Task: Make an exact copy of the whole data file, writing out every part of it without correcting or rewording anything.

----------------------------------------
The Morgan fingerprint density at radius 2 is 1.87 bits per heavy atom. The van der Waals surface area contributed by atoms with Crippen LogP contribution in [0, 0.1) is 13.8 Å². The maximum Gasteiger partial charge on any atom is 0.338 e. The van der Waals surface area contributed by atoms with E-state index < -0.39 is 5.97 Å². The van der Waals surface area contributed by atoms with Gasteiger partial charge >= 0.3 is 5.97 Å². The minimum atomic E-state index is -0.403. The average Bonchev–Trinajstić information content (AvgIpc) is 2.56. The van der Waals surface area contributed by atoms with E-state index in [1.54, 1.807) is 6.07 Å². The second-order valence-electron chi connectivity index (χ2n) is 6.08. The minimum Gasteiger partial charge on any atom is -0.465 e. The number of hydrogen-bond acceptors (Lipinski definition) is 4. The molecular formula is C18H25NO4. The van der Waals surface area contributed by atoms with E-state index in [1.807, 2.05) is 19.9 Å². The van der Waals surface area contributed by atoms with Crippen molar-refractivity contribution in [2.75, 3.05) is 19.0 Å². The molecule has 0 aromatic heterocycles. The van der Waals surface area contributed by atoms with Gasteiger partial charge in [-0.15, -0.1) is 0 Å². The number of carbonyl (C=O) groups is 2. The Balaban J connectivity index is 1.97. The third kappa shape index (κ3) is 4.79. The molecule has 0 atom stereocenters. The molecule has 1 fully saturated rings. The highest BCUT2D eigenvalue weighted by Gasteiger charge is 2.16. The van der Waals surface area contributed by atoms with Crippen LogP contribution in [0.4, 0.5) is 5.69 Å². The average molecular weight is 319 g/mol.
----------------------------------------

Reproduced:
The Morgan fingerprint density at radius 2 is 1.87 bits per heavy atom. The van der Waals surface area contributed by atoms with Crippen LogP contribution in [0, 0.1) is 13.8 Å². The maximum Gasteiger partial charge on any atom is 0.338 e. The van der Waals surface area contributed by atoms with E-state index < -0.39 is 5.97 Å². The van der Waals surface area contributed by atoms with Gasteiger partial charge >= 0.3 is 5.97 Å². The minimum atomic E-state index is -0.403. The average Bonchev–Trinajstić information content (AvgIpc) is 2.56. The van der Waals surface area contributed by atoms with E-state index in [1.54, 1.807) is 6.07 Å². The second-order valence-electron chi connectivity index (χ2n) is 6.08. The minimum Gasteiger partial charge on any atom is -0.465 e. The number of hydrogen-bond acceptors (Lipinski definition) is 4. The molecular formula is C18H25NO4. The van der Waals surface area contributed by atoms with E-state index in [1.807, 2.05) is 19.9 Å². The van der Waals surface area contributed by atoms with Crippen molar-refractivity contribution in [2.75, 3.05) is 19.0 Å². The molecule has 0 aromatic heterocycles. The van der Waals surface area contributed by atoms with Gasteiger partial charge in [-0.15, -0.1) is 0 Å². The number of carbonyl (C=O) groups is 2. The Balaban J connectivity index is 1.97. The third kappa shape index (κ3) is 4.79. The molecule has 0 atom stereocenters. The molecule has 1 fully saturated rings. The highest BCUT2D eigenvalue weighted by Gasteiger charge is 2.16. The van der Waals surface area contributed by atoms with Crippen LogP contribution in [0.4, 0.5) is 5.69 Å². The average molecular weight is 319 g/mol.